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“I learned from the press that a new Gauleiter [area commander] had been appointed. I decided to pay a courtesy call on him, since his favor or disfavor would determine the success of my endeavor,” (Spanish diplomat) Sanz Briz told (writer Isaac R.) Molho. “I was received by that gentleman . . . in a discourteous–indeed, rude–manner. His first words in a most intemperate tone, were, “What have you come here for?’ I replied, gently and politely, that my presence was prompted by my wish to pay a courtesy call on him. In response, my host changed his tone and said, ‘Pardon my rudeness. So far, all foreign diplomats who have called on me have done so to protest the treatment of the Jews. No one gives a thought to the sufferings of the Hungarians in Transylvania and Bessarabia, which have been invaded by the Soviets, and who are living in the utmost misery.’”

When he returned to his office, Sanz Briz told Molho, ‘I sent [the commander] a polite letter, accompanied by a substantial sum of money, asking that it be used to help the refugees in areas occupied by the Soviet Union.’ From that point on, Sanz Briz could count on the help of the Gauleiter, who expressly ordered his troops to respect all buildings under Spanish sovereignty. The diplomat asked the Hungarian government for permission to protect 200 Jews of Spanish origin. (Actually, it seems that he had found about 50 Sephardic Jews.) The government agreed, on condition that those people be transferred to Spain at the expense of Francisco Franco’s government.’ I accepted the conditions,’ said Sanz Briz. ‘Then, my work became relatively easy.’ The 200 people became 200 families, and the 200 families became an unlimited number.’”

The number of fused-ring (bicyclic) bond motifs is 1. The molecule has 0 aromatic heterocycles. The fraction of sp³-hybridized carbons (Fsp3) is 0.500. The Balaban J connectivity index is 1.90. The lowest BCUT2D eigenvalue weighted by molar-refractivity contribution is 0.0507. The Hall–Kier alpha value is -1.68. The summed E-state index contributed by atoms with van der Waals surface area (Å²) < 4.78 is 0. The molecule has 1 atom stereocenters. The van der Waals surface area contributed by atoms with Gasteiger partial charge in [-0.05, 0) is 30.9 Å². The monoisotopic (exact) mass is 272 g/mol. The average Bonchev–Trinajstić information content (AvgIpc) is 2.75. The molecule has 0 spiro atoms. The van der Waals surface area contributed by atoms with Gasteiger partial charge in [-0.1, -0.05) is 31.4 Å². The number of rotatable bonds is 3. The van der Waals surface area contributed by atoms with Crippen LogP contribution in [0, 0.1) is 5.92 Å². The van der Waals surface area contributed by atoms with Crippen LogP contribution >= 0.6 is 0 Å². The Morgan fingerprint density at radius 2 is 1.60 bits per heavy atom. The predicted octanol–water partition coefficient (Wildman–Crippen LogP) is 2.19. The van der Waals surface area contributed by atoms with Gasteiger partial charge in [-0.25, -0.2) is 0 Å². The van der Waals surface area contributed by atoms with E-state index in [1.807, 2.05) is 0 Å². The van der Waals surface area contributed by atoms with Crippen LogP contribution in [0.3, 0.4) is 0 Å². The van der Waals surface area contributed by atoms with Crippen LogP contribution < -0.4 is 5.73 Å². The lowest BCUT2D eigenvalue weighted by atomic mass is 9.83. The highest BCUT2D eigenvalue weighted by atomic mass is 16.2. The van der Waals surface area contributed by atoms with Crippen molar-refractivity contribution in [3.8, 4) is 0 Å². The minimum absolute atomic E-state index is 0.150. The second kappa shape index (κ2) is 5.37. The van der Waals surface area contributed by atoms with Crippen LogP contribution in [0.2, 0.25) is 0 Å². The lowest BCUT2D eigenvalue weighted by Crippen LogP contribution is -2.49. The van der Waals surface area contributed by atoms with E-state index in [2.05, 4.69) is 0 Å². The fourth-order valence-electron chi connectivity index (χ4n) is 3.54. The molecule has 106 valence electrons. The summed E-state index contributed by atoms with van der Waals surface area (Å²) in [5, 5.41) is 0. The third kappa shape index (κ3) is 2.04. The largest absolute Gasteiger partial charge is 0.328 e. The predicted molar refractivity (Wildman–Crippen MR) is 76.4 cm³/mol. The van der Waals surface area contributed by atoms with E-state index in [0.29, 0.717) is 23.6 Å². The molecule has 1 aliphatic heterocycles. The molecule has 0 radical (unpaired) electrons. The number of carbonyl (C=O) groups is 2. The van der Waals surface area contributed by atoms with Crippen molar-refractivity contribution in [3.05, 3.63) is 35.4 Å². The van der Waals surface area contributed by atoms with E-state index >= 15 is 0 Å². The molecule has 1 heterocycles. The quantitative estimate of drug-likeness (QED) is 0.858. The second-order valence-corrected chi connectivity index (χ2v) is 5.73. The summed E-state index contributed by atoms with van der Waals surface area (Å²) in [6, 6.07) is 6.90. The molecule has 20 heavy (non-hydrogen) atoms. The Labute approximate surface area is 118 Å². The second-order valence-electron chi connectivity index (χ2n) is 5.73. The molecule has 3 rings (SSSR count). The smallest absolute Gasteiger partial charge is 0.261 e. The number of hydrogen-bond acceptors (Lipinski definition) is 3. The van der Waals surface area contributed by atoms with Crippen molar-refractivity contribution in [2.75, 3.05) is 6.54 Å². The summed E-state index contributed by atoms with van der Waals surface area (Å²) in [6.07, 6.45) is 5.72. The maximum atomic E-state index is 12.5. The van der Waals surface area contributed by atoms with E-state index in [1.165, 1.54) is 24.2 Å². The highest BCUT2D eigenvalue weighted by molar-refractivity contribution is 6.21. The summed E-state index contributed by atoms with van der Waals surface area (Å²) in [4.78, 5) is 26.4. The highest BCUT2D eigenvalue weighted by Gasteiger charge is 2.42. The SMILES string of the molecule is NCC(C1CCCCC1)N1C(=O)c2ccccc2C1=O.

Anuschka Seufert
From Cambio16 news magazine  of Madrid
“Other ‘Schindlers’ Revealed”
World Press Review Magazine
November 1994: pages 44-46

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When Gates took over the Pentagon in December 2006, he quickly demonstrated the diplomatic and political acumen he had acquired as he worked his way up through the intelligence community as the first career officer to become CIA director.

Take, for instance, his decision to court Hillary Clinton when she took over as secretary of state in 2009. One of the few senior Bush holdovers in the new Obama administration, Gates was keenly aware of the tensions between the State and Defense departments built up during the war in Iraq. He invited Clinton to his Pentagon office, and the two ate lunch at a table that belonged to Confederate President Jefferson Davis back when he was U.S. secretary of war.

“I just told her, based on my experience, that how well the administration worked would depend a lot on how well she and I got along together,” Gates recalls. “If we got along, the message would go to the entire bureaucracy—not just our own bureaucracies but the rest of government as well. She totally understood.”

Gates made a calculated—and more public—courtship of her entire agency. “I read in the press, and therefore it must be true, that no secretary of defense had ever been quoted as arguing for a bigger budget for State,” Gates boasts now.

The strategy worked. Clinton and Gates try to get together privately once a week to work out differences between their departments, and working with a younger generation, the two have bonded.”

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Chris Mara founded analog recording studio Welcome to 1979 to help “modern musicians accurately re-create classic sounds.”